Looking into the future is tricky business. As renowned economist Peter
Drucker once said, "Forecasting future trends is a somewhat futile
exercise. The best we can do is to take trends that are already occurring
and extrapolate them into the future."
The following trends and projections represent a consensus of numerous analysts
in every beef industry sector, from seedstock to consumer. These trends,
listed in no particular order, are likely to occur over the next few years
and into the next decade.
Global markets will increasingly liberalize, assuming that developed nations,
the U.S. and Canada included, don't adopt extreme protectionist policies.
As developing nations become more affluent, their first demand is for more
protein in their diets, especially animal protein. Driven by rising demand,
total world meat production is projected to increase 13 percent by 2013.
Beef is expected to parallel this overall increase.
The U.S. and Canada will continue to dominate world production of high-quality
beef, primarily because they can more economically produce grain-fed beef.
Plant geneticists, however, are capable of developing grain varieties adapted
to non-traditional environments. This could enable nations such as Brazil
and Argentina to become competitive in the global market for high-quality
The world's water supply is becoming increasingly scarce. Water will be
the "oil" of the 21st century. Expect water management to reach
the top of the political agenda in the near future.
Consolidation will continue, especially in the retail, packing, and feedlot
sectors. Today, the top five supermarkets account for 50% of total supermarket
sales. By 2010, this could be 75 percent.
Meanwhile, the top 30 cattle feeding companies account for about 40 percent
of the fed cattle. That could be more than 50 percent by 2010. More than
70 percent of fed cattle are processed by the top three packers; by 2010,
they could be processing 80 percent.
Communication and coordination between segments will increase as the industry
becomes more vertically "coordinated." This needs to happen to
remain competitive with other proteins.
Be assured, however, that our industry won't vertically "integrate"
like poultry. No single entity could invest the amount of capitalestimated
at more than $6 billionrequired to integrate from seedstock through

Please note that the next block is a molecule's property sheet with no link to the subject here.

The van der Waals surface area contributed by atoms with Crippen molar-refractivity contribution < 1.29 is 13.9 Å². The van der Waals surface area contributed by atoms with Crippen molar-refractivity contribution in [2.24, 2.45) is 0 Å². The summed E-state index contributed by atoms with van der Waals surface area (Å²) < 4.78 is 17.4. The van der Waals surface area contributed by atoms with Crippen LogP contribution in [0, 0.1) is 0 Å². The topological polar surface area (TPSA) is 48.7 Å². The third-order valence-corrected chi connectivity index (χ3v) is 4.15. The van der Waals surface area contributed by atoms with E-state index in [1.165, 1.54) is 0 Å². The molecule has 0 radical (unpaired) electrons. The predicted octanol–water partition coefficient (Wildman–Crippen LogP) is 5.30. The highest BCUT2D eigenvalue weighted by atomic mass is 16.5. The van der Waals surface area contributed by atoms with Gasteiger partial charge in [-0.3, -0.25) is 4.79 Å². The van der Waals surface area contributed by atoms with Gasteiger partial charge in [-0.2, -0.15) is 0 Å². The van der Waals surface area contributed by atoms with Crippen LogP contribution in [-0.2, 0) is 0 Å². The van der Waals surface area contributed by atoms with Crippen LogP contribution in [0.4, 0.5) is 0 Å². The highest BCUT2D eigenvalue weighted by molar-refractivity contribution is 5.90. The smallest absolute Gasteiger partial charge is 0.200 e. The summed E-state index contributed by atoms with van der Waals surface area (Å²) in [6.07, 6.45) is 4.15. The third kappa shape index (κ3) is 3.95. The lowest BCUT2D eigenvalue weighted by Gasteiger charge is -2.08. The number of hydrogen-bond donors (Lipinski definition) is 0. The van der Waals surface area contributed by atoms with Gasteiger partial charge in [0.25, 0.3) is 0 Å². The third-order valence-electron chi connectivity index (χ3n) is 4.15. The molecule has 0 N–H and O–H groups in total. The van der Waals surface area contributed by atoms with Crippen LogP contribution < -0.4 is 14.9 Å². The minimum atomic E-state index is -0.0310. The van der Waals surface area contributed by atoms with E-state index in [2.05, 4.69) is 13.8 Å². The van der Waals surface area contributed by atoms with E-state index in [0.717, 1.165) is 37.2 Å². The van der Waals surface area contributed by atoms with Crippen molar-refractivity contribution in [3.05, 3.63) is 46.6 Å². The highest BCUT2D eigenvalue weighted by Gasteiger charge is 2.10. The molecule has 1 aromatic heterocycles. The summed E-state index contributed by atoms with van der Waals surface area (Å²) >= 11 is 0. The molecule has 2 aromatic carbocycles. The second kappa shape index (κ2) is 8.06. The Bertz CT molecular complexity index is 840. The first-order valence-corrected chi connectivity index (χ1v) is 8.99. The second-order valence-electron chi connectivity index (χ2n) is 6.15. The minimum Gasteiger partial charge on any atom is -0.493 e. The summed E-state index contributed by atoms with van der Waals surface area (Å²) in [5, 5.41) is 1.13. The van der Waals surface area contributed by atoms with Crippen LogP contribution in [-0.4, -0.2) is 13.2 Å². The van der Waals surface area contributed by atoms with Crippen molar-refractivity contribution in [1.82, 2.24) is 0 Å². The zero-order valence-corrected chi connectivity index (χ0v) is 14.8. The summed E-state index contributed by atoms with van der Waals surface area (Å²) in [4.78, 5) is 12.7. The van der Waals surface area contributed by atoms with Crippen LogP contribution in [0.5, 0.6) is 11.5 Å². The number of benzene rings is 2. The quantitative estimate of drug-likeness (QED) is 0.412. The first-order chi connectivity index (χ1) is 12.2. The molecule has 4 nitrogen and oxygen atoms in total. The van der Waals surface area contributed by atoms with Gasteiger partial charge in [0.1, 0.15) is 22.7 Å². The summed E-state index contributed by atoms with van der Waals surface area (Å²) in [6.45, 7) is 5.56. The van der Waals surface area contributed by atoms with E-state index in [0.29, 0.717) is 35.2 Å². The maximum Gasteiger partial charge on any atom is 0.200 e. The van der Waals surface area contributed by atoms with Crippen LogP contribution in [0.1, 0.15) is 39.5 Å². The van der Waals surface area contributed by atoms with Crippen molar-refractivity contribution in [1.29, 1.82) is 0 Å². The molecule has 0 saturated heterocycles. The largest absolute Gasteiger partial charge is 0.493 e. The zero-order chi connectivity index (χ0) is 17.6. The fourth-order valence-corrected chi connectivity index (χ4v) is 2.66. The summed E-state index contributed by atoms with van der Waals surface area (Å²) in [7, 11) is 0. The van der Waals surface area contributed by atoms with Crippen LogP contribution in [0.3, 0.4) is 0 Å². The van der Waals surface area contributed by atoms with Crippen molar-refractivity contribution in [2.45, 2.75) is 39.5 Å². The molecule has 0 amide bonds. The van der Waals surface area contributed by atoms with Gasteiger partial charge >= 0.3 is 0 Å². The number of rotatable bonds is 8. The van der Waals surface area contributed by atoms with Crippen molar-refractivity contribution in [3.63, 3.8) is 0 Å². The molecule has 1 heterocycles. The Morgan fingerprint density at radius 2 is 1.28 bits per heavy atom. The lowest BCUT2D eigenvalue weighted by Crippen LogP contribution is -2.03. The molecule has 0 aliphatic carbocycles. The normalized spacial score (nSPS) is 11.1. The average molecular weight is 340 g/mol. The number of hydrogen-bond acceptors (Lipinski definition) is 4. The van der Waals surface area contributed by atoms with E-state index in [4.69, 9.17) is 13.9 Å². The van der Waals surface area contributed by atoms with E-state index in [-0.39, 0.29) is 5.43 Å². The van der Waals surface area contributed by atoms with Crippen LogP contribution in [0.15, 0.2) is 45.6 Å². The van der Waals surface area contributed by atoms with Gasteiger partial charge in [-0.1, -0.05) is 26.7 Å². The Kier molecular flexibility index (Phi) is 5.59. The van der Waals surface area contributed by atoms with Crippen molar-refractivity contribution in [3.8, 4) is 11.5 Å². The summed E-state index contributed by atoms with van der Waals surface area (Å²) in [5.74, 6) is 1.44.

Contractual arrangements between feedyards and cow-calf producers, and between
feedyards and packers, will continue to grow. Such contacts are needed to
ensure that retail and foodservice clients consistently meet their customers'
needs. Failure to deliver the specified supply on time, every time, is a
sure way to lose business.
Adoption of an individual animal ID and source verification system will
help the U.S. remain competitive globally. It won't be easy, but it is certain.
Fed cattle marketed outside the spot/cash market could increase from the
current 50 percent up to 80 percent by the next decade. Branded beef currently
is estimated to be 20 percent of the market. By the next decade, that could
be 60 percent.
Today, most branded beef products carry national brands. In the future,
supermarkets will want more products in the beef case to carry their private
Improved packaging technology will encourage supermarkets to offer more
case-ready beef products, which currently account for about 30 percent of
total units in the retail meat case. Case-ready processing, where nearly
all the fat and bone is left on the packinghouse floor, will enhance the
value of cattle with higher red meat yield.
Instrumentation capable of accurately assessing beef tenderness at line
speed in the packinghouse will finally be developed. This will allow factors
other than marbling to be used as indicators of tenderness, as the correlation
between marbling and tenderness is not high.
But, such technology won't diminish marbling's value, as it is highly correlated
with juiciness and flavor.
Today, the demand for well-marbled beef, mid-Choice and higher, accounts
for 25-30 percent of the market, which likely won't change. The value of
"guaranteed tender" USDA Select, however, will increase.
As intervention strategies improve, the incidence of disease outbreak and
beef recalls due to bacterial pathogens, such as E. coli, pasteurella, campylobacter
and listeria, will decline. Consumers will grow even more confident about
beef safety, but the industry can't afford to relax efforts in this area.